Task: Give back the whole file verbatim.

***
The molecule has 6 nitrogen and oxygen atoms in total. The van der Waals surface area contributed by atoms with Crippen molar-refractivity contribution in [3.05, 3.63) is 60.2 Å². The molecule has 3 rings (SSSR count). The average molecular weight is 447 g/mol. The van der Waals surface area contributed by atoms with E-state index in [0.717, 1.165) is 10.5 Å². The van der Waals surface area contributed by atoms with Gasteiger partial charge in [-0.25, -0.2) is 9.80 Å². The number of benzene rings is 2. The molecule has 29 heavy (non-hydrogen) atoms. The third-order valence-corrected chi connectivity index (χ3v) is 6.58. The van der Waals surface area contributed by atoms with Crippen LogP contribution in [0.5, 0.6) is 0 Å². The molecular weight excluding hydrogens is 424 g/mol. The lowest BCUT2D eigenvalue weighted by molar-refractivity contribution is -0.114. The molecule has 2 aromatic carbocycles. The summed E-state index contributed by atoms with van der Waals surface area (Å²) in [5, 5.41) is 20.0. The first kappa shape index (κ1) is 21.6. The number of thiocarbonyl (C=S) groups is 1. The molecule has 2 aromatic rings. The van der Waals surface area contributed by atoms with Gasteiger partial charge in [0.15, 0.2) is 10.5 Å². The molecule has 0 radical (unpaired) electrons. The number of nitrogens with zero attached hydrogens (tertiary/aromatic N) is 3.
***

The molecule has 6 nitrogen and oxygen atoms in total. The van der Waals surface area contributed by atoms with Crippen molar-refractivity contribution in [3.05, 3.63) is 60.2 Å². The molecule has 3 rings (SSSR count). The average molecular weight is 447 g/mol. The van der Waals surface area contributed by atoms with E-state index in [0.717, 1.165) is 10.5 Å². The van der Waals surface area contributed by atoms with Gasteiger partial charge in [-0.25, -0.2) is 9.80 Å². The number of benzene rings is 2. The molecule has 29 heavy (non-hydrogen) atoms. The third-order valence-corrected chi connectivity index (χ3v) is 6.58. The van der Waals surface area contributed by atoms with Crippen LogP contribution in [0.5, 0.6) is 0 Å². The molecular weight excluding hydrogens is 424 g/mol. The lowest BCUT2D eigenvalue weighted by molar-refractivity contribution is -0.114. The molecule has 2 aromatic carbocycles. The summed E-state index contributed by atoms with van der Waals surface area (Å²) in [5, 5.41) is 20.0. The first kappa shape index (κ1) is 21.6. The number of thiocarbonyl (C=S) groups is 1. The molecule has 2 aromatic rings. The van der Waals surface area contributed by atoms with Gasteiger partial charge in [0.15, 0.2) is 10.5 Å². The molecule has 0 radical (unpaired) electrons. The number of nitrogens with zero attached hydrogens (tertiary/aromatic N) is 3.